The push for transparency and regulation has been pervasive in many fields, perhaps nowhere more so than in accounting and finance. Just as securities regulation grew out of the 1929 market crash, in the wake of the 2007–10 financial crisis, the US Congress passed the Dodd-Frank Wall Street Reform and Consumer Protection Act. The premise of this act and many prior acts is that transparency, clear rules, and better oversight will provide the sunlight and structure needed for markets to work efficiently.
Regulation, and even transparency, is not a panacea, of course. Economists have warned people for decades about the risks and unintended consequences of regulation. So how do we handle this? Evidence-based policy making is often proposed as a solution. It is a rigorous attempt to base policy decisions and new regulation on empirical evidence, including impact studies, cost-benefit analyses, and academic research in general.
This is a valid impulse, the appeal of which is obvious. Who wouldn’t want science and empirical evidence to guide policy decisions? Policy making that is more rooted in sound theory and ample data, and less influenced by political pressures and lobbying, should in theory lead to better rules and regulations. If rules were smarter, they would help prevent major accidents while encouraging, rather than obstructing “forward movement”—becoming the regulatory equivalent of guardrails, like those on highways and racetracks.
But if we are serious about policy making that is supported by facts and data, we have to create the research foundation to support it. It is one thing to say evidence-based policies would be a good idea, but bringing this type of rulemaking to accounting and financial regulation (my area of expertise) would require substantial investments in an infrastructure for conducting, aggregating, and sharing research in these areas. Evidence-informed policy making is doable, but it would require time, effort, and money. Looking at medicine—a field that started going down this path many decades ago—illustrates this point.
Medicine—an aspirational example
Policy makers and regulators are under pressure to embrace a more evidence-informed approach. I saw this up close, through my work with the Public Company Accounting Oversight Board, which oversees auditors, and the Financial Accounting Standards Board, which the US Securities and Exchange Commission designated to set accounting standards for public companies. The FASB, among other standards setters, has recently started conducting postimplementation reviews of its standards. The PCAOB and financial-market regulators are conducting similar reviews. In the United States, several congressional initiatives are under way that would require formal economic analysis. In the United Kingdom, financial agencies are required to conduct cost-benefit analyses for proposed rules.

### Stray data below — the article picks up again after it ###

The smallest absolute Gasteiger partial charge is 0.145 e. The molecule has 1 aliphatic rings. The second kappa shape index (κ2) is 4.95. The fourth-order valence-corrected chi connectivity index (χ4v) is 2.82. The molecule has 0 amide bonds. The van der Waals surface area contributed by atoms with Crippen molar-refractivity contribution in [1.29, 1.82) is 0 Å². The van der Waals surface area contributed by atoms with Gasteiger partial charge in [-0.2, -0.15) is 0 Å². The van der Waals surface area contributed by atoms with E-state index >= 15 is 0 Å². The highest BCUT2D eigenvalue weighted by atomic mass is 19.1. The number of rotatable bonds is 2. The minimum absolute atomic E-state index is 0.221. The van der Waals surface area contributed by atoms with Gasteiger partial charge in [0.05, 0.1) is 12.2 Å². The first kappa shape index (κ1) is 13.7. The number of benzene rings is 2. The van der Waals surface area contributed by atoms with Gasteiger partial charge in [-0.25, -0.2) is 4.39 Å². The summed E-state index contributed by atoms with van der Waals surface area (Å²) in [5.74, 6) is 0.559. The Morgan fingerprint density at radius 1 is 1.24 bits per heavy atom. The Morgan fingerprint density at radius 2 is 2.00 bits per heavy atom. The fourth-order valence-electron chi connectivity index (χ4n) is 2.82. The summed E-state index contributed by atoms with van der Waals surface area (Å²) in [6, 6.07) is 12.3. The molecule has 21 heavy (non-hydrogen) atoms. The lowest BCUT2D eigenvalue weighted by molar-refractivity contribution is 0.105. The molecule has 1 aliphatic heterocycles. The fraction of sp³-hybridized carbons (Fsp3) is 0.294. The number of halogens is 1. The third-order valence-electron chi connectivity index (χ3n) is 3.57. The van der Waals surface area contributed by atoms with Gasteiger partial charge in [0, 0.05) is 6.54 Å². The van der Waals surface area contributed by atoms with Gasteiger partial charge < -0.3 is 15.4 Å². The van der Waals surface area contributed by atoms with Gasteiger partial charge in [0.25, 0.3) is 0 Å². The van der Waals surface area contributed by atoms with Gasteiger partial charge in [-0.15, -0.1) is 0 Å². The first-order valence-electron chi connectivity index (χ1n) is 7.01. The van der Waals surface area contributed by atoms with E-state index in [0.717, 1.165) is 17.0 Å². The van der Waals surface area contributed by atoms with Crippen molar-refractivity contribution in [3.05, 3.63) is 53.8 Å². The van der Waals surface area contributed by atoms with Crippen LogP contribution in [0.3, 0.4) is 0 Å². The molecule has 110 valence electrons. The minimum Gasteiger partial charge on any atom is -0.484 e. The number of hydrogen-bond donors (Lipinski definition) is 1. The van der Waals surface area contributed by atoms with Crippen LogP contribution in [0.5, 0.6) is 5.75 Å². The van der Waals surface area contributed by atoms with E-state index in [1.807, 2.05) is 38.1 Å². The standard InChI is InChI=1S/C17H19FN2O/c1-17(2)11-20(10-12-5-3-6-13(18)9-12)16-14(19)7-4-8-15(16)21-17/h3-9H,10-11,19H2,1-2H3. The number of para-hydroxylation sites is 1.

But evidence-informed policy making is easier said, or demanded, than done. At present, research in accounting and finance is still far from collecting the data and amassing evidence that is needed for evidence-based policy making.
In this, we can learn from research in medicine. Evidence-based medicine—which, as its name implies, is systematic reliance on the findings of modern, well-conducted research in medical decision-making—is one of the most important breakthroughs in medical care. According to the BMJ (formerly the British Medical Journal), it’s up there with the discovery of antibiotics. Yet it took a lot of effort, and decades, to make that happen.
We can create a broad pool of the kind of confidential data we need to promote research for informed policy making.
It involved researchers holding courses and conferences, writing journal articles on the idea, creating extensive guidelines for research and systematic reviews, and developing databases. It also required a great deal of financial support. The Cochrane Collaboration is an independent organization formed to organize research findings so as to facilitate evidence-based choices about medical interventions faced by doctors and policy makers. It is a global independent network of thousands of researchers from 130 countries who “work together to produce credible, accessible health information that is free from commercial sponsorship and other conflicts of interest.”
This effort provides an example or standard to which we in other fields can only aspire.
At a higher level, finance and accounting have some similarity to medicine. While medical researchers study the effects of drugs, we study the effects of regulations. Does a new regulation help or hurt? Were specific provisions in Dodd-Frank worthwhile? These are, in a way, questions similar to those asked in medicine.